On May 2, 2008, the Court held a hearing (May 2 hearing) relating to the aforementioned motions. In an order issued June 13, 2008 (June 13 order), we denied petitioner's motion for partial summary judgment and concluded that there was a genuine issue with respect to whether respondent had abandoned the theory and methodology set forth in the notice, petitioner had failed to establish that the notice was fundamentally defective, and petitioner had therefore failed to establish that the determination was arbitrary, capricious, or unreasonable. With respect to whether the burden of proof shifts to respondent, we concluded that it was premature to rule on the issue. We also granted respondent's motion for leave to file amendment to amended answer and concluded that the notice of deficiency was sufficiently broad to include the paragraph 9.f items and, therefore, respondent's amendment to amended answer did not raise a new matter. We stated:
if, after an evaluation of expert and fact witnesses, we determine that an adjustment relating to such items is not appropriate, that such items were not in fact transferred, or that such items are not intangibles pursuant to section 482, we may conclude that the notice of deficiency is arbitrary, capricious, or unreasonable. * * *
On July 1, 2008, the trial commenced.
We must determine whether VERITAS Ireland made an arm's-length buy-in payment to VERITAS U.S. as consideration for intangible property transferred to VERITAS Ireland in connection with the CSA. In addition, we must determine whether respondent's allocation is arbitrary, capricious, or unreasonable.
In essence, respondent's determination began to unravel with the parties' pretrial stipulations of settled issues. After the parties' settlement relating to the arm's-length value of the RDA, as a practical and legal matter respondent was forced to justify the $1.675 billion allocation by reference only to the preexisting intangibles. As discussed herein, he simply could not. Respondent, in a futile attempt to escape this dilemma, ignored the parties' settlement relating to the RDA and disregarded section 1.482–7(g)(2), Income Tax Regs., which limits the buy-in payment to preexisting intangibles. In addition, respondent inflated the determination by valuing short-lived intangibles as if they have a perpetual useful life and taking into account income relating to future products created pursuant to the RDA.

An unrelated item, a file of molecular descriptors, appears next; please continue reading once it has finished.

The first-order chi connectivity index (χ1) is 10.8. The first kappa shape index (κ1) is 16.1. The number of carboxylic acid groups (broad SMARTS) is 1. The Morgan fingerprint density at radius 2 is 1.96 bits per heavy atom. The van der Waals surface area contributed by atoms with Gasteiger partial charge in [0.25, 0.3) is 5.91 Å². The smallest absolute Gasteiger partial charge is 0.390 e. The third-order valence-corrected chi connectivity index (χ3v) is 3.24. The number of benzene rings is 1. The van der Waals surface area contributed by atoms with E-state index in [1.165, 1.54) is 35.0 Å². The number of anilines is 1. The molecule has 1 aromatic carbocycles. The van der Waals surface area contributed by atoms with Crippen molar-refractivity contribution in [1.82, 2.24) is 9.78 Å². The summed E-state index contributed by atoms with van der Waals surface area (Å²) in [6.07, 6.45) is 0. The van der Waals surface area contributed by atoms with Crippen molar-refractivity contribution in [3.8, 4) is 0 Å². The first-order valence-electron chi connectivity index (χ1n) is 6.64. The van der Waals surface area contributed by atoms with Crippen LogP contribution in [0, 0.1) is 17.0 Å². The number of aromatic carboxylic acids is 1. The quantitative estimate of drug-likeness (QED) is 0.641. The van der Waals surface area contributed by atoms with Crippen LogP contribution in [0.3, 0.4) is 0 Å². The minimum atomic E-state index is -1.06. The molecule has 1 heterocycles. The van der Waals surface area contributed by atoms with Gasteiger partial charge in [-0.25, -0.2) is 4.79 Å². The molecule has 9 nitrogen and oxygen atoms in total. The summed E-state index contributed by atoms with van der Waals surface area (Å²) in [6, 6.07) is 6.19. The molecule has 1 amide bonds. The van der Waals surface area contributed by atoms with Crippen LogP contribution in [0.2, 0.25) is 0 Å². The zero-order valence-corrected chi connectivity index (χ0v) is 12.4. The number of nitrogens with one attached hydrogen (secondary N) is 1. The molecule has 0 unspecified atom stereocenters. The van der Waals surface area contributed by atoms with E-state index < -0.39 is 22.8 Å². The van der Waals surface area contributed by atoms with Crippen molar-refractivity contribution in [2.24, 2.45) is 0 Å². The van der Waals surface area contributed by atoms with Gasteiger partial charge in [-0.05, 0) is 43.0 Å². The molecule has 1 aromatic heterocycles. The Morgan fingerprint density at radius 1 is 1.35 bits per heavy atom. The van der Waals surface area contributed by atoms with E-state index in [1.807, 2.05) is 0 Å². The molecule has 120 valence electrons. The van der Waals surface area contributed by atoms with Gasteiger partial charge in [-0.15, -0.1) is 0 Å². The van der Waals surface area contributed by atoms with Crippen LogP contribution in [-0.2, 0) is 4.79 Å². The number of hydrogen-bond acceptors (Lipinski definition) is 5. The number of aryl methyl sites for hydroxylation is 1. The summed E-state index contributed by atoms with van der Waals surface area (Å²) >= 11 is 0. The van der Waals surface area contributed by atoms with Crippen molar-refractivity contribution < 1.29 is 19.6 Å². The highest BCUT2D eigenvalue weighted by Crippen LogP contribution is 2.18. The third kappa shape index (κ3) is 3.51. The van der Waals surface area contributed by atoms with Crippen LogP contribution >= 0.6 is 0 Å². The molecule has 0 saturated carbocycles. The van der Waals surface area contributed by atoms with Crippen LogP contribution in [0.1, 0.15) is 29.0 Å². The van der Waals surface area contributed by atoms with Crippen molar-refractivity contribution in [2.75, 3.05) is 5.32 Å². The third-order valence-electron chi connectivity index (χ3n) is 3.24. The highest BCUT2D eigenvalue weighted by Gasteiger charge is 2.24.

After an extensive stipulation process, a lengthy trial, the receipt of more than 1,400 exhibits, and the testimony of a myriad of witnesses, our analysis of whether respondent's $1.675 billion allocation is arbitrary, capricious, or unreasonable hinges primarily on the testimony of Hatch. Put bluntly, his testimony was unsupported, unreliable, and thoroughly unconvincing. Indeed, the credible elements of his testimony were the numerous concessions and capitulations.
Respondent's predicament was primarily attributable to the implausibility of respondent's flimsy determination. In calculating the $1.675 billion allocation, Hatch used the wrong useful life for the products and the wrong discount rate and admittedly did not know precisely which items were valued. Furthermore, respondent's trial position reflected sections 1.482–1T through 1.482–9T, Temporary Income Tax Regs., 74 Fed.Reg. 349 (Jan. 5, 2009)—regulations that were promulgated 10 years after the transaction and 5 months after trial. These regulations include specific examples involving “assembled workforce” and prescribe the income method as a specified method. In fact, after amending his amended answer, respondent began referring to the intangibles subject to the buy-in payment as “platform contribution” intangibles (i.e., the term used in sections 1.482–1T through 1.482–9T, Temporary Income Tax Regs., supra ) rather than “pre-existing intangibles” (i .e., the term used in the applicable regulations). We further note that the Administration, in 2009, proposed to change the law, expanding the section 482 definition of intangibles to include “workforce in place”, goodwill, and going-concern value. See Department of the Treasury, General Explanations of the Administration's Fiscal Year 2010 Revenue Proposals 32 (May 2009). For the years in issue, however, there was no explicit authorization of respondent's “akin” to a sale theory or its inclusion of workforce in place, goodwill, or going-concern value. Taxpayers are merely required to be compliant, not prescient.